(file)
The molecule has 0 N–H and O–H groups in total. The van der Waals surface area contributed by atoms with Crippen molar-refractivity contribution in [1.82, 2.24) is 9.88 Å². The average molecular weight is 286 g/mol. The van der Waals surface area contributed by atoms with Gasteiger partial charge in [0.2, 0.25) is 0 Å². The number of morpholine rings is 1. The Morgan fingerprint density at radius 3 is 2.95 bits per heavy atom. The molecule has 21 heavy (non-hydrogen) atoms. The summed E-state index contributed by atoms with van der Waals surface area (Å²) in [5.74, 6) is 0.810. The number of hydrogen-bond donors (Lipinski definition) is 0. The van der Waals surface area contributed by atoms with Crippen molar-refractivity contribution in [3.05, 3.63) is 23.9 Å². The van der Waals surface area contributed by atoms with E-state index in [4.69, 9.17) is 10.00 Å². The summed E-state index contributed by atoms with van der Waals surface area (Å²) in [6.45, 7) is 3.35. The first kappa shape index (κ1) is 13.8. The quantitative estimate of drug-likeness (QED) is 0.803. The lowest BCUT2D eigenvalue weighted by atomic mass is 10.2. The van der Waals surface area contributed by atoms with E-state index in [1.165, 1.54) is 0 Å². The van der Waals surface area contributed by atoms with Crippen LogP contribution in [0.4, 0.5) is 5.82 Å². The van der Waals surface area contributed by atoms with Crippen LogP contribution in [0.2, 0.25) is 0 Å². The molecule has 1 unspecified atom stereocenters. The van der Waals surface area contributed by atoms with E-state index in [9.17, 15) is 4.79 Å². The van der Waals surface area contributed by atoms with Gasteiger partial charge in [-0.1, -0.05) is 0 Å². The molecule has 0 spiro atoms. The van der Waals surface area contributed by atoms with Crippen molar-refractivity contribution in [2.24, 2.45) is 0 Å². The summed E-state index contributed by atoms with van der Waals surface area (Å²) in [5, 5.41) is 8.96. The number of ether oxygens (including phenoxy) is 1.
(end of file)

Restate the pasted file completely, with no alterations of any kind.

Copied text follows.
The molecule has 0 N–H and O–H groups in total. The van der Waals surface area contributed by atoms with Crippen molar-refractivity contribution in [1.82, 2.24) is 9.88 Å². The average molecular weight is 286 g/mol. The van der Waals surface area contributed by atoms with Gasteiger partial charge in [0.2, 0.25) is 0 Å². The number of morpholine rings is 1. The Morgan fingerprint density at radius 3 is 2.95 bits per heavy atom. The molecule has 21 heavy (non-hydrogen) atoms. The summed E-state index contributed by atoms with van der Waals surface area (Å²) in [5.74, 6) is 0.810. The number of hydrogen-bond donors (Lipinski definition) is 0. The van der Waals surface area contributed by atoms with Crippen molar-refractivity contribution in [3.05, 3.63) is 23.9 Å². The van der Waals surface area contributed by atoms with E-state index in [4.69, 9.17) is 10.00 Å². The summed E-state index contributed by atoms with van der Waals surface area (Å²) in [6.45, 7) is 3.35. The first kappa shape index (κ1) is 13.8. The quantitative estimate of drug-likeness (QED) is 0.803. The lowest BCUT2D eigenvalue weighted by atomic mass is 10.2. The van der Waals surface area contributed by atoms with E-state index in [1.165, 1.54) is 0 Å². The van der Waals surface area contributed by atoms with Crippen LogP contribution in [0.4, 0.5) is 5.82 Å². The van der Waals surface area contributed by atoms with Crippen LogP contribution in [0.2, 0.25) is 0 Å². The molecule has 1 unspecified atom stereocenters. The van der Waals surface area contributed by atoms with E-state index in [9.17, 15) is 4.79 Å². The van der Waals surface area contributed by atoms with Gasteiger partial charge in [-0.1, -0.05) is 0 Å². The molecule has 0 spiro atoms. The van der Waals surface area contributed by atoms with Crippen molar-refractivity contribution in [2.24, 2.45) is 0 Å². The summed E-state index contributed by atoms with van der Waals surface area (Å²) in [5, 5.41) is 8.96. The number of ether oxygens (including phenoxy) is 1.